“Bite into it, then slap on some of that hot sauce — I say that loosely because it’s as hot as you’re going to get in Argentina,” says Horseman Hugh, pointing at a lurid pink dip which stands out among the salsa criolla, the white beans, black beans and even the coleslaw starter dips on the table at La monumental.
Of course, Horseman Hugh, known by day as the owner of guided horseback tour company MacDermott’s Argentina, is referring to slathering a beef empanada with hot sauce and I am in Salta capital, birth place of said meaty snack which runs an ongoing dispute with neighbouring province Tucumán over who makes the best one.
The fight is so ferocious that neither province will give in and each insists on holding an annual empanada festival and refuses to budge on the issue, such is the pride and importance they hold in this savoury pastry delight. I must say, they are half the size of your average porteña-size empanada here up north…
So what makes the Salta empanada so special? Lucas, a born-and-bred Salta man who jokes he is of both Inca and Spanish royalty because of his parents’ surnames (respectively Zapana and Alba) puts it down to the ingredients. “We use chopped beef and not mince, onion, and of course potato and chilli,” he says. “In Tucumán, they put lemon in their empanadas,” he adds, pulling a face.
Even the medialunas are slightly different in the north-Eastern capital. After whizzing round the MAAM museum to see which Inca child mummy is on display for this six-month period, I hurried across the 9 de Julio square to the MAC museum of contemporary art, home to the infamous pig lady paintings, and a coffee break.
A grumpy waiter — I think the mummified Lightning Girl over at the MAAM was more cheerful — served up a nine-peso cortado. But instead of glistening in that tempting way that means medialunas often con you into buying a round dozen rather than just a half, they had a rather matt, French look to them. Eating a couple immediately became a less guilty experience.
Back at La monumental Tuesday evening, I put myself in the capable hands of Horseman Hugh, who has lived in Argentina for eight years, menu wise. One look at the larger-than-life griller and I saw the reason why this is one of his all-time favourite watering holes. Hugh selected a churrasco de fillet, which I swear I have never even heard of, and can only translate as a boneless beef steak. Shaped like thin skirt or entraña it was lighter in colour than skirt and not as earthy, but its texture was text-book Argentine steak: butter won’t melt, flavourful, and can be easily devoured until the cows come home. Or not. A note on coleslaw. I loathe the stuff, but have never before seen it in Argentina. A double first for Salta.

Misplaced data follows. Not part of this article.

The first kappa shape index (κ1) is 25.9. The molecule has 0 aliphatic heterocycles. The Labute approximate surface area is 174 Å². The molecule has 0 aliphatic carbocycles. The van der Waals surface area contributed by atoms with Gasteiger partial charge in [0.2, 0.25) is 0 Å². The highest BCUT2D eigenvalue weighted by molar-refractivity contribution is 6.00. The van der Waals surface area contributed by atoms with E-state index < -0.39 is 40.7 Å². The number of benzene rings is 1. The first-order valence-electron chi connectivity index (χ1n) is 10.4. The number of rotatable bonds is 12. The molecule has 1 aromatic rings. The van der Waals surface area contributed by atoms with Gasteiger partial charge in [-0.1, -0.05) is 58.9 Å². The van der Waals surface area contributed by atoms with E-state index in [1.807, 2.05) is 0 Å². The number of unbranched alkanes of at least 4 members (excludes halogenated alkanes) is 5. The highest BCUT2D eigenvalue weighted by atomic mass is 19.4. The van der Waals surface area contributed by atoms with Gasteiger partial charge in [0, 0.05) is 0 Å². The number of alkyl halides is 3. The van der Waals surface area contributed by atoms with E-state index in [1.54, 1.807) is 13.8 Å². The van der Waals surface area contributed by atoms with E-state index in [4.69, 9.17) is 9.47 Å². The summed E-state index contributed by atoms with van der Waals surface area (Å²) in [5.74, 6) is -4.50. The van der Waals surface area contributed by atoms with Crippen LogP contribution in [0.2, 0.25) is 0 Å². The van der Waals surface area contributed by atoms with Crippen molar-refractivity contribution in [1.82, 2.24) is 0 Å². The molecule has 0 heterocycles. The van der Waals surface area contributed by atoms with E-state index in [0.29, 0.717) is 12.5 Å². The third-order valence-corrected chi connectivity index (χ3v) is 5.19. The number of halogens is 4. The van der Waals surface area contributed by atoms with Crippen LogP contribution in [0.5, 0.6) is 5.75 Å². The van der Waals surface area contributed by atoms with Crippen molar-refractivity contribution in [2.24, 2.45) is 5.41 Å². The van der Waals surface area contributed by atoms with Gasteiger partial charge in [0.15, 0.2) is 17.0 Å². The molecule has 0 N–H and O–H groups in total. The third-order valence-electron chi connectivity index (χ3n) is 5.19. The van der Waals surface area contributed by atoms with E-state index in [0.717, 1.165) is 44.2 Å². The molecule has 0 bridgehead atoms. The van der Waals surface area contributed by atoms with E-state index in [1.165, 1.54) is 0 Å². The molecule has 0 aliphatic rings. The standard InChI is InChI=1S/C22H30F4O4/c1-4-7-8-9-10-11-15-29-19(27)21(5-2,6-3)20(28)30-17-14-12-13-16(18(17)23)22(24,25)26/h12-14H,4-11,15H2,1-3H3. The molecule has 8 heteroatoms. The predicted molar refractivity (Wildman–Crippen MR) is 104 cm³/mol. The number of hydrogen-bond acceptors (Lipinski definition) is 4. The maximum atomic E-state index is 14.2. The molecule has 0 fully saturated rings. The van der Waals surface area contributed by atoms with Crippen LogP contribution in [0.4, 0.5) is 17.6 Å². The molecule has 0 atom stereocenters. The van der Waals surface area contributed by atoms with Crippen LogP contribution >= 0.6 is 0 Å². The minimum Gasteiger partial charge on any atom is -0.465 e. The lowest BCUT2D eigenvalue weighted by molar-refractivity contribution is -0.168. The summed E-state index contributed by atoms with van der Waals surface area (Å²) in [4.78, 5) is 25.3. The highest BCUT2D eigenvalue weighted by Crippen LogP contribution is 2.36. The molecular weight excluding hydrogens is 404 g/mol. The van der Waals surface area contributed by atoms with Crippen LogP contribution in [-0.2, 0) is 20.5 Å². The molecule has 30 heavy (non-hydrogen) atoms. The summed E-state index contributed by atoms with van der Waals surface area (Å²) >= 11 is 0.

A la francesa
Which brings me onto the third first, and French pizza. Dante and his Gaelic wife run La Bohème with the aim of providing a Celtic space in this north-Eastern city. The pizzeria’s jasmine- and magnolia- adorned patio overlooks the San Martín park, which looks a bit dry and bedraggled at the moment but I am assured will return to lush greenery with a month, is pleasant and peaceful. A vine canopy is a new addition to La Bohème in the past week, according to Horseman Hugh, who is a regular diner and lives in the neighbourhood.
Dante’s menu consists of a dozen pizzas and although he also specializes in Breton crêpes, we dug into a really tasty pizza with the thinnest of bases slathered in chilli and Spanish sausage. A real spicy treat. Pizza number two looked great on paper, all mushrooms and muzzarella, but it came out after the fiery first one and tasted quite bland in comparison. Accompanied by two Salta brand lagers, which seem to lose their fizz by the bottom of the glass thereby demanding an immediate top-up, three of us were fed and watered with 10 pesos change from 100. “I love spicy food,” said Lucas dreamily. I must say, although it’s not necessarily refreshing on the palate, I agree.
- La monumental, Entre Rios 200
- MAC, Zuviria 90
- La Bohème, San Martín 339
All located in Salta capital